2015’s Planetfall is Emma Newman’s fifth novel. A standalone science fiction novel, it is unrelated to her Split Worlds trilogy.
Twenty years before, the devout passengers of the starship Atlas followed the Pathfinder, Lee Suh-Mi, to a distant and surprisingly Earth-like world where, Suh assured them, God was waiting for them. Settling near an enigmatic structure that the colonists call God’s City, the colonists are still waiting for their God to reveal itself. In fact, they are still waiting for Suh to return from her first and only foray into the City.
In many ways the colony has been marking time, waiting for some external event that will utterly transform them. Now, that event looms … in the form of a wandering nomad on a world with no known natives.
Renata Ghali maintains the printer technology on which the entire settlement depends. Her unique skillset makes her valuable enough that the community tolerates her eccentricities. It is her knowledge of the secret history of the early days of the colony that makes her a threat to Suh’s successor, Mack.
A generation has passed since the Planetfall. Ren’s control of the colony’s infrastructure and her hermit-like ways have allowed her eccentricities to bloom. Despite her peculiarities, Ren is still the logical person for Mack to consult when Lee Sung-Soo wanders in from the wilderness. Ren is the one person Mack can trust to host the nomad. There is no risk that Ren will Learn Too Much; she already knows too much.
What she knows: years earlier, some members of the landing party were lost, far from God’s City. The community was told that this was an accident. and that everyone in the missing pods died in the crash. When Lee Sung-Soo arrives, it is obvious that some of the passengers survived long enough to have and raise a child.
What’s obvious to Sung-Soo is that there is something seriously wrong with Ren. And he won’t rest until he finds out what it is.
It’s interesting that this book deploys some of my least favourite tropes in a way that does not prevent me from enjoying (most) of this novel. For example Ren sees the Earth as horribly overcrowded, unpleasant, and possibly doomed to war (endless or final and apocalyptic). But consider: she’s not only a religious fanatic following a cult leader to a far world. she’s agoraphobic. Crowds make her profoundly uncomfortable. It is possible that her memories of Earth are just a tad unreliable.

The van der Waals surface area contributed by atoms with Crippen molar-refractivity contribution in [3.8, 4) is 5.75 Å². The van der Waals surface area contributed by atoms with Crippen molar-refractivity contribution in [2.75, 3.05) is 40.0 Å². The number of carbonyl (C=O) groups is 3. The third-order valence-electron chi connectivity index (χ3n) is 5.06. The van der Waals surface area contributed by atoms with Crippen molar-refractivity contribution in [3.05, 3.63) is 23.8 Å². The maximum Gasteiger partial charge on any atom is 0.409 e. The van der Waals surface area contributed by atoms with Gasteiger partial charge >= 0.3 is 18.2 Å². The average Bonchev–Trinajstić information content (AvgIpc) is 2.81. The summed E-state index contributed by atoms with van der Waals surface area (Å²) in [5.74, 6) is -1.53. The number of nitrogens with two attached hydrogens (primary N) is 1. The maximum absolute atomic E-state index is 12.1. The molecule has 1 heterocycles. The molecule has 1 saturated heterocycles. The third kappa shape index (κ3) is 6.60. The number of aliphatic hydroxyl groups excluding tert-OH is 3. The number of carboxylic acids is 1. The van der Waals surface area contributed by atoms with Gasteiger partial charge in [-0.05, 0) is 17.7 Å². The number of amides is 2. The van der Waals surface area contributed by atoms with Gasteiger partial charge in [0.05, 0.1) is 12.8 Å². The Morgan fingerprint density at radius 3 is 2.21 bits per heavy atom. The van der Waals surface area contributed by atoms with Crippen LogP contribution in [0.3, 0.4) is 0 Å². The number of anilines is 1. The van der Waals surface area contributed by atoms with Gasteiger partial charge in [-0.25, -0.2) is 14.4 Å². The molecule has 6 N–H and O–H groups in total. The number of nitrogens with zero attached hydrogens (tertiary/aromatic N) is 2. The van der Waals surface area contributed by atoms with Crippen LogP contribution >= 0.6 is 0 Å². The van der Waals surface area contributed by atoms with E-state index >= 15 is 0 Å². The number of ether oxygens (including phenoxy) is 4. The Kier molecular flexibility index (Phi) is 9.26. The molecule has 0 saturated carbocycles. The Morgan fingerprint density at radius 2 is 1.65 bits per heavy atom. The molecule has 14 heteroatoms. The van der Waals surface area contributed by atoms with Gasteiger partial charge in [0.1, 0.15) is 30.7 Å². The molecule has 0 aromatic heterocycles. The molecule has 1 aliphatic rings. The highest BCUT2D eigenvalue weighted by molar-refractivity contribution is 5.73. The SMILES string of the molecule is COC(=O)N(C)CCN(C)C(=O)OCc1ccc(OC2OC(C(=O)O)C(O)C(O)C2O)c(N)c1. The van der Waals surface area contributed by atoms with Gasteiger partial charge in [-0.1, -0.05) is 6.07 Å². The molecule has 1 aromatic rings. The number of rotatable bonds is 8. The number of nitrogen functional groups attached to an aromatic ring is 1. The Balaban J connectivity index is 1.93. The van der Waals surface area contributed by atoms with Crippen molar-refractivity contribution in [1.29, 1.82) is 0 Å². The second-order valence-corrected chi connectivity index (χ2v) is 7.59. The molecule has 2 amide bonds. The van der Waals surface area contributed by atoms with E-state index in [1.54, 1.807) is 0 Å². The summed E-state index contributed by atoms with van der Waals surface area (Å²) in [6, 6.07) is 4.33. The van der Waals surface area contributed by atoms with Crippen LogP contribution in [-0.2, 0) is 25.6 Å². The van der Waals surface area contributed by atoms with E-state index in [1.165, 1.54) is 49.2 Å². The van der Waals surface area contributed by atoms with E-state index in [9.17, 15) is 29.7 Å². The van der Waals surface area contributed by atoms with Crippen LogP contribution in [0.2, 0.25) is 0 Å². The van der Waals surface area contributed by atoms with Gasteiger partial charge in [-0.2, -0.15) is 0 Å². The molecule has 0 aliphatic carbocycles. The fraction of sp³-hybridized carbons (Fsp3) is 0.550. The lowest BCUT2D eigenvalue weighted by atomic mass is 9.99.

This isn’t one of those SF novels in which an Earth on the brink of collapse somehow manages to spackle together an interstellar craft. Atlas is the biggest starship launched to date but not the first. There’s no reason to think it will be the last starship, although Suh took legal steps to delay the spread of her cult’s design innovations.
This is a rather odd example of what I once called “premature interstellarism” . What makes it odd is that the colony isn’t doomed because their technology isn’t up to the task of making a habitation for humans on an alien world. It’s doomed because the cultists are a passive, incurious lot who are happy to leave the business of keeping all the wheels spinning to one troubled woman. As well, they’re very insistent on keeping their ecological footprint on the planet as tiny as possible. They refuse to expand their original settlement. That is dangerous because, as previously discussed, small communities are vulnerable to calamity. If there’s one thing utopian novels teach us, it is that the people who live in utopias are generally idiots and the people in Planetfall are no exception.
It may be wrong of me to accept “they’re self-deluded cultists being taken advantage of by a charismatic, opportunistic leader” as a valid explanation for behaviour I would criticize as implausible in another book, but in this case, it does seem sufficient.
This book works best when it is tightly focused on Ren, a fascinating, enthralling character, and when it is presenting mysteries, from who or what created the City of God to what exactly happened to Suh. Most of the book is rather compelling. Where it falls down is at the very end; the explanations are either pretty obvious (except, I guess to self-deluded cultists in thrall to a charismatic, opportunistic leader) or unsatisfactory. But the explanations are only a small part of the book; read this for Ren, not for the solutions to the mysteries.
Planetfall is available from Roc.
1: If you get the impression there are a fair number of parallels between Planetfall and Robinson’s Aurora, you would be right. There are more convincing reasons for matters to be as they are in Planetfall than there are in Aurora.